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Beating Valentine’s Day Pressures

Feb/11/2024 / by sweta-vikram

Focus on self-love this holiday, irrespective of your relationship status

South Asian woman in pink top hugging a bunch of white flowers and smiling
Photo via Shutterstock

I am going to let the cat out of the bag: Valentine’s Day is not my favorite holiday. I didn’t like it when I was a young girl, and my worth (along with that of other girls around me) was calculated based on how many boys gave us red roses on this holiday. No one asked whether I or my other friends even wanted those flowers. 

I have been married for over 25 years, and I told my husband on our very first Valentine’s Day together that I don’t like society dictating how I should be feeling on any given day. I didn’t need him to prove his love by falling prey to this materialistic holiday and taking on the pressure to plan an epic evening on “the most romantic day of the year.”

Supporting each other through daily joys and tribulations is what a relationship needs, not a piece of designer jewelry. Love, much like breathing, is an intuitive and a daily practice that requires you to show up effortlessly.

You must do the work 365 days of the year. You can’t be an awful and inconsiderate partner otherwise and think that champagne, opulent dinner, chocolates, and gifts one day of the year is all you need to think about once a year to make a relationship work. Commitment and companionship can’t be dependent on the amount of money we spend on a gift on one holiday.

Valentine’s Day Expectations

Everywhere you go, Valentine’s Day tchotchkes annoyingly stare at us in our faces—in stores, in commercials, in conversations, and on social media. Corporate America teaches us how we need to share and express our love. There’s so much stress put on us by society to have a memorable Valentine’s Day when it’s an emotionally exploitative and non-inclusive holiday.

One of our friend’s wives expected him to bring her the moon for their first Valentine’s Day. The guy was working a full-time job, going to part-time school, schlepping between boroughs, barely keeping it together as a new immigrant while struggling to please his wife. But this woman had been promised an extravagant Valentine’s Day celebration consisting of a lavish dinner, expensive gifts, romantic gestures… all by carefully crafted images and messaging by social media and the idiot box.

Financial Stress

According to the National Retail Foundation, Americans spent nearly $26 billion on Valentine’s Day gifts in 2023. People were also expected to spend an average of approximately $193 for Valentine’s Day.[1]

Americans spend on love but where does self-love figure in this holiday centered around materialism and exploitation of vulnerabilities? You can’t afford something, but there is societal pressure to prove your romance and commitment by overspending on a gift and dinner. How does that even make sense?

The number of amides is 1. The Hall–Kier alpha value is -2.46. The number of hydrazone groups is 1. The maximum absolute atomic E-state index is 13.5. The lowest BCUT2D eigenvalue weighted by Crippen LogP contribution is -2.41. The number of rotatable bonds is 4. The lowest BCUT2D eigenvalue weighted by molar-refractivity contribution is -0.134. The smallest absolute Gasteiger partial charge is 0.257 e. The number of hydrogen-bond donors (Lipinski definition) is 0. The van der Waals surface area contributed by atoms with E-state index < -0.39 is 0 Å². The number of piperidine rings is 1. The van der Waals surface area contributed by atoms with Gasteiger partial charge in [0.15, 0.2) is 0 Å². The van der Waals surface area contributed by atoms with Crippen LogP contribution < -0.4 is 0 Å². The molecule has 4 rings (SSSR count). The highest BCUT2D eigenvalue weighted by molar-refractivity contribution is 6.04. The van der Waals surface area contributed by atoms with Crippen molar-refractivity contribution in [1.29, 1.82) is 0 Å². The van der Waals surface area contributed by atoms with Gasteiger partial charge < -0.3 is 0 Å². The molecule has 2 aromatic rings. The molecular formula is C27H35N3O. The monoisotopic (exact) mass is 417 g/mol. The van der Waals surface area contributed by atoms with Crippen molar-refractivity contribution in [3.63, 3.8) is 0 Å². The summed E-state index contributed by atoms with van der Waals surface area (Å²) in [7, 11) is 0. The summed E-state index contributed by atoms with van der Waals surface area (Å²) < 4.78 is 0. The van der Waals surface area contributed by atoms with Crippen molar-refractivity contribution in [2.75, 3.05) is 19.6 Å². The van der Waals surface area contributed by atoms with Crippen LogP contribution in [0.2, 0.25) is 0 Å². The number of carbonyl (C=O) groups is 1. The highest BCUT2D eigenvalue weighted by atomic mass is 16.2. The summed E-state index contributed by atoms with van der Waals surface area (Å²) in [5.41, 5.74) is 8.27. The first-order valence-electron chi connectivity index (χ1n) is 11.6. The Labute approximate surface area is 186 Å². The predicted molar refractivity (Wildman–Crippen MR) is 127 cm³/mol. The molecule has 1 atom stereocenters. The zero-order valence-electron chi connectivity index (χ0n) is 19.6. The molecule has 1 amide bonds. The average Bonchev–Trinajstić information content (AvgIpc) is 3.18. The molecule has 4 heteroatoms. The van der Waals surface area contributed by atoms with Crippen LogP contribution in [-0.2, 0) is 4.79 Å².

Emotional Toll

Don’t forget that Valentine’s Day can trigger sadness in people! Over 31% of American adults are single. If you are single, this holiday might get you down and enhance the feelings of anxiety and loneliness. You could be the most kind, successful, bright, compassionate, thoughtful, and wonderful human being. But if you are not in a relationship, Valentine’s Day can make you feel lesser than you are. Society, family, and friends ask you questions and remind you something is amiss.

What if you are bereaved or getting over an abusive relationship? Think of the trauma response. I am thinking of friends who are recently separated or divorced and the toll this holiday might take on their mental wellbeing. Or you might be married or dating but still feeling lonely if you feel uncared for, invisible, or unheard.

The Importance of Self-Love

I used to teach my father that nothing is more important than self-love, because the longest relationship you have is with yourself. If we can learn to love ourselves fully the way we are, we will automatically be kind and loving towards others. Many psychology studies attest that self-love and self-compassion are key for mental health and wellbeing, keeping depression and anxiety at bay.[2]

You don’t need to be in a relationship to experience love. For example, a girlfriend of mine is hosting a Galentine’s Day potluck dinner for an intimate group of friends. I am going to recreate my mom’s special recipes (that’s love too!) for the gathering. Having a tribe of supportive women friends is also pure love. 

Consider self-care activities that are beneficial to your mental health. In our home, we close the kitchen on Valentine’s Day evening. I don’t cook or preheat or warm up anything. We order takeout from a local restaurant and eat dinner in a relaxed environment. Midweek restorative rest with dinner and a movie. Now that’s hitting the jackpot of restful love! 

When it comes down to it, remember that Valentine’s Day is just another day of the year, and on February 15th, everything will go back to normal. Just twenty-four hours later, none of the fluff from the holiday will matter.

Whether you are spending Valentine’s Day with a special someone or flying solo, don’t forget to honor the number one relationship in the world—the one you have with yourself. 

“Love yourself first, and everything else falls in line. You really have to love yourself to get anything done in this world.” ~ Lucille Ball




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